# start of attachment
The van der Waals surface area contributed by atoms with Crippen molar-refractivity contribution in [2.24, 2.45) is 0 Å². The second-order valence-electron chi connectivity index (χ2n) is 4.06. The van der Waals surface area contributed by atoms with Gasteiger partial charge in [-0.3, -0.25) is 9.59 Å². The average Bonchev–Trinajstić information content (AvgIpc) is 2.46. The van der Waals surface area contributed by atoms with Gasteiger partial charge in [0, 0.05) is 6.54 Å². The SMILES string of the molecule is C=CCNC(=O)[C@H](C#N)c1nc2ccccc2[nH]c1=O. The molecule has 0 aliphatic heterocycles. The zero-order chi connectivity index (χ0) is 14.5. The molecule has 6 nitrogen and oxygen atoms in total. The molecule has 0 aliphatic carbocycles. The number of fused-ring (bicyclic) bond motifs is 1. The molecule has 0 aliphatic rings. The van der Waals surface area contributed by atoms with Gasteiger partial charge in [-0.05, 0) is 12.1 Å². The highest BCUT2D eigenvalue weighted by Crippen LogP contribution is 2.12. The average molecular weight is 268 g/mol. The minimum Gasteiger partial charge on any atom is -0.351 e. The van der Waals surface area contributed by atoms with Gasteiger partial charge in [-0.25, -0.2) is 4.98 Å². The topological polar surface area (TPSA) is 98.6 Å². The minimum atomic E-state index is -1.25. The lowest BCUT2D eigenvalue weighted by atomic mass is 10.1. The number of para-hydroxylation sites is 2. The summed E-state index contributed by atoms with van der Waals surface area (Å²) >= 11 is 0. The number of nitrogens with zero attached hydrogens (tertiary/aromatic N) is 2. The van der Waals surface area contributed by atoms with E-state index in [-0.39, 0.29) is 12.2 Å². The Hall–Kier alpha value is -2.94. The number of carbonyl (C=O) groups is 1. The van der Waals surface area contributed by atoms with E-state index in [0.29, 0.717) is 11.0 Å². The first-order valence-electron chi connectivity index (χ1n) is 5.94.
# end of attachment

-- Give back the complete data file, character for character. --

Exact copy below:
The van der Waals surface area contributed by atoms with Crippen molar-refractivity contribution in [2.24, 2.45) is 0 Å². The second-order valence-electron chi connectivity index (χ2n) is 4.06. The van der Waals surface area contributed by atoms with Gasteiger partial charge in [-0.3, -0.25) is 9.59 Å². The average Bonchev–Trinajstić information content (AvgIpc) is 2.46. The van der Waals surface area contributed by atoms with Gasteiger partial charge in [0, 0.05) is 6.54 Å². The SMILES string of the molecule is C=CCNC(=O)[C@H](C#N)c1nc2ccccc2[nH]c1=O. The molecule has 0 aliphatic heterocycles. The zero-order chi connectivity index (χ0) is 14.5. The molecule has 6 nitrogen and oxygen atoms in total. The molecule has 0 aliphatic carbocycles. The number of fused-ring (bicyclic) bond motifs is 1. The molecule has 0 aliphatic rings. The van der Waals surface area contributed by atoms with Gasteiger partial charge in [-0.05, 0) is 12.1 Å². The highest BCUT2D eigenvalue weighted by Crippen LogP contribution is 2.12. The average molecular weight is 268 g/mol. The minimum Gasteiger partial charge on any atom is -0.351 e. The van der Waals surface area contributed by atoms with Gasteiger partial charge in [-0.25, -0.2) is 4.98 Å². The topological polar surface area (TPSA) is 98.6 Å². The minimum atomic E-state index is -1.25. The lowest BCUT2D eigenvalue weighted by atomic mass is 10.1. The number of para-hydroxylation sites is 2. The summed E-state index contributed by atoms with van der Waals surface area (Å²) >= 11 is 0. The number of nitrogens with zero attached hydrogens (tertiary/aromatic N) is 2. The van der Waals surface area contributed by atoms with E-state index in [-0.39, 0.29) is 12.2 Å². The Hall–Kier alpha value is -2.94. The number of carbonyl (C=O) groups is 1. The van der Waals surface area contributed by atoms with E-state index in [0.29, 0.717) is 11.0 Å². The first-order valence-electron chi connectivity index (χ1n) is 5.94.